The allure of low expense ratios, better transparency, and ready liquidity has made exchange-traded funds a popular investment vehicle.
The robust returns earned of late by energy and other commodity ETFs have resulted in money gravitating towards such ETFs. The Energy Select Sector SPDR (NYSEARCA:XLE) for example, sports about $4.5 billion in assets. According to the Investment Company Institute’s latest report, assets in sector ETFs totaled over $39 billion, up from $26 billion, a year ago. And, these assets do not include the over $8 billion invested in commodity trusts like streetTRACKS Gold Shares (NYSEARCA:GLD) and iShares COMEX Gold Trust (NYSEARCA:IAU).
Sector ETFs arrived on the scene in force in 1998 when State Street (NYSE:STT) launched its series of sector SPDRs. Since then Barclays (NYSE:BCS), PowerShares, now a part of AMVESCAP (AVZ), and other financial institutions have followed suit introducing sector and industry-group ETFs in growing numbers.
Mutual fund behemoths Vanguard and Fidelity have much at stake as far as sector funds go. With about $26 billion in assets, the actively managed Vanguard Health Care Fund [VGHCX] is in a league of its own. Fidelity Select Energy [FSENX] and Fidelity Select Healthcare [FSPHX] each have well over $2 billion in assets. And the mutual fund titans have not been sitting pat watching sector ETFs encroach.
Vanguard introduced its series of sector ETFs under the VIPER name in 2004. The sector VIPERs are just a class of Vanguard index fund shares that trade on an exchange. By offering this class of shares, Vanguard extended the reach of its sector index funds into the world of sector ETFs to directly compete with the latter on their own turf.
Among mutual fund companies, Fidelity by far has the most number of unique industry-group funds. Increasing competition from industry-group ETFs has drawn a response from Fidelity. In contrast to Vanguard, Fidelity is electing to battle sector and industry-group ETFs on its own terms.
Starting October 1, Fidelity will discontinue the practice of pricing its Select Portfolio funds on an hourly basis. Like conventional mutual funds, these sector funds will be priced once a day at 4.00 p.m. Eastern time instead. This in itself further distances the Select funds from sector ETFs which are priced throughout the day.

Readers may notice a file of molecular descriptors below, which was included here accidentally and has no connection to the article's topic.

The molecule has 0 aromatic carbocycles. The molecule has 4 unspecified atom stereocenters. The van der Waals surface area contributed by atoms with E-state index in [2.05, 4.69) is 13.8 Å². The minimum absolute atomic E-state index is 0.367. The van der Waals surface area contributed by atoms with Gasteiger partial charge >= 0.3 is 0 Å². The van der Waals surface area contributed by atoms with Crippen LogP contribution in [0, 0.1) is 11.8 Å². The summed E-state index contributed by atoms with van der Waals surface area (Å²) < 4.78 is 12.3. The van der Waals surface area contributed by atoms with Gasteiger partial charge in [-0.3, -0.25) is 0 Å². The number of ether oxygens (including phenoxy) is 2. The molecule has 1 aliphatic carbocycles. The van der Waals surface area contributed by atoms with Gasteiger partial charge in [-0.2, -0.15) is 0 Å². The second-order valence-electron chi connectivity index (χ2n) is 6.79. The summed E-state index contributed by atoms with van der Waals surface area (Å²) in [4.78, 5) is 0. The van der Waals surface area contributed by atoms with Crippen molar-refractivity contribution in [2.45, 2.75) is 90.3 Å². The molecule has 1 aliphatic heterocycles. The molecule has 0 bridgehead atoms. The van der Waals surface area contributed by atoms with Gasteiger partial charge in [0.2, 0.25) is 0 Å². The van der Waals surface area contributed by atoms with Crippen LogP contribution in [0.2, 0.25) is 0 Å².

Additionally, restrictions on the number of roundtrip transactions involving Fidelity Select funds will become similar to those of most other Fidelity funds. Such restrictions are intended to discourage frequent trading of Select funds.
In taking the above steps and by not following Vanguard’s lead in introducing a class of shares that trade on the exchange, Fidelity is positioning its 41 Select funds firmly as mutual funds and preserving their uniqueness.
Unlike ETFs which offer transparency through indexing, the Select funds are actively managed. Fidelity’s response will allow the firm to continue with the practice of keeping fund holdings closely guarded.
Fidelity is betting on the prowess of its global research capabilities to appeal to the interest of long-term investors. By discouraging shareholders from engaging in frequent trading that are oftentimes disruptive to the operations of a mutual fund, Fidelity expects to provide a better milieu for its fund managers to deliver on their stock picking acumen. And if the fund managers can put the new policies to good use and record superior returns, Fidelity Selects can give sector and industry-group ETFs a run for their money.